But yes, I think that if you're going to establish that a pony is suddenly in love with their best friend that they've known for multiple seasons without being in love with them, you have to be really good at establishing why their feelings have suddenly changed. I know from personal experience that it is possible to fall in love with a platonic friend, but you don't wake up one day and say "Why does my heart suddenly beat faster when I see so-and-so?" it may take time to figure out that what you're feeling is love, but by the time you figure it out, it is likely that you've actually been feeling it for quite some time, and the feelings themselves aren't the surprise, it's the recognition that they are romantic rather than platonic love.

Also never do this to Celestia or Luna. Seriously, adult women who've been around the block romantically know what it feels like, and I cannot accept any interpretation of beautiful, powerful mares who are much more than a thousand years old that says they've never had romantic feelings for anyone, unless they're asexual, in which case they are not going to suddenly start. I could see interpretations of Discord where he's clueless that what he's feeling is love because Discord canonically has very little experience with even having friends, but if Celestia or Luna fall in love, they're gonna know it.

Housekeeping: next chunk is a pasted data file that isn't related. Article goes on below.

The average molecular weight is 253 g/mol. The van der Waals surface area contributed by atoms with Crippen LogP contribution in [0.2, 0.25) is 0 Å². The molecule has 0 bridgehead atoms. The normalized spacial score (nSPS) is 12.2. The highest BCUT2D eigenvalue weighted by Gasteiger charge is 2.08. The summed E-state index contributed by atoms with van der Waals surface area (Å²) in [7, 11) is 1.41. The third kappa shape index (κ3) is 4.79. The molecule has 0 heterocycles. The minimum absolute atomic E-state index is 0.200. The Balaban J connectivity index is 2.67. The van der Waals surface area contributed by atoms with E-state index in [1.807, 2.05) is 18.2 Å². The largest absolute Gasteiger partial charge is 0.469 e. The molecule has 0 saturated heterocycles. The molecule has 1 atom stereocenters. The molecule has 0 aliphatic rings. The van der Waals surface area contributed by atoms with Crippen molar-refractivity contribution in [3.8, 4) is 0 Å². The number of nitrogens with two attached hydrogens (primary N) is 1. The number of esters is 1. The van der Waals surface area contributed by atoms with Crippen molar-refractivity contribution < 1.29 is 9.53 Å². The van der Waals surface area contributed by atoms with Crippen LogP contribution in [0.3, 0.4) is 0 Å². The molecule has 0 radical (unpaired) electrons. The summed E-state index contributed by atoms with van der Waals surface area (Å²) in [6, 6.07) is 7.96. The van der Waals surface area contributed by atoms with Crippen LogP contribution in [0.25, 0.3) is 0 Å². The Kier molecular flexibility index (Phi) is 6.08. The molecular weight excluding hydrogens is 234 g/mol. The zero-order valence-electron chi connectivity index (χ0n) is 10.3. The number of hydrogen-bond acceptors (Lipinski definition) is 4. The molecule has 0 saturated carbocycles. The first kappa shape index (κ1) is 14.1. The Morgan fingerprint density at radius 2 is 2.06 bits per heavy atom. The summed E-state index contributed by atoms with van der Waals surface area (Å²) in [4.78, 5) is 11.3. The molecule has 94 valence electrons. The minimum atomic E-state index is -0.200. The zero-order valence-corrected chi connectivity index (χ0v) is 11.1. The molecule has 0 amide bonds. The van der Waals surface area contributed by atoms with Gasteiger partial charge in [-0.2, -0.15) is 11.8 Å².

(*nods*) If you've been following my versions of the Mane Six, you'll notice that Fluttershy and Rarity are the two who lose their virginities to unworthy lovers, and for opposite reasons. Fluttershy is so insecure about whether she's loveable that she is willing to give herself to Nosey, whom she's just met, and he was never interested in her beyond a one-night stand. Rarity is so sure she's irresistible that she assumes that Rush Rocks must love her -- and he was just looking for a lower-status chippie to amuse him through his school days. (The third non-virgin at the time of Luna's Return, Applejack, consummated her love for Landscape at 20 just before he went off to seek his fortune and fell into the hands of Hive Evergloom).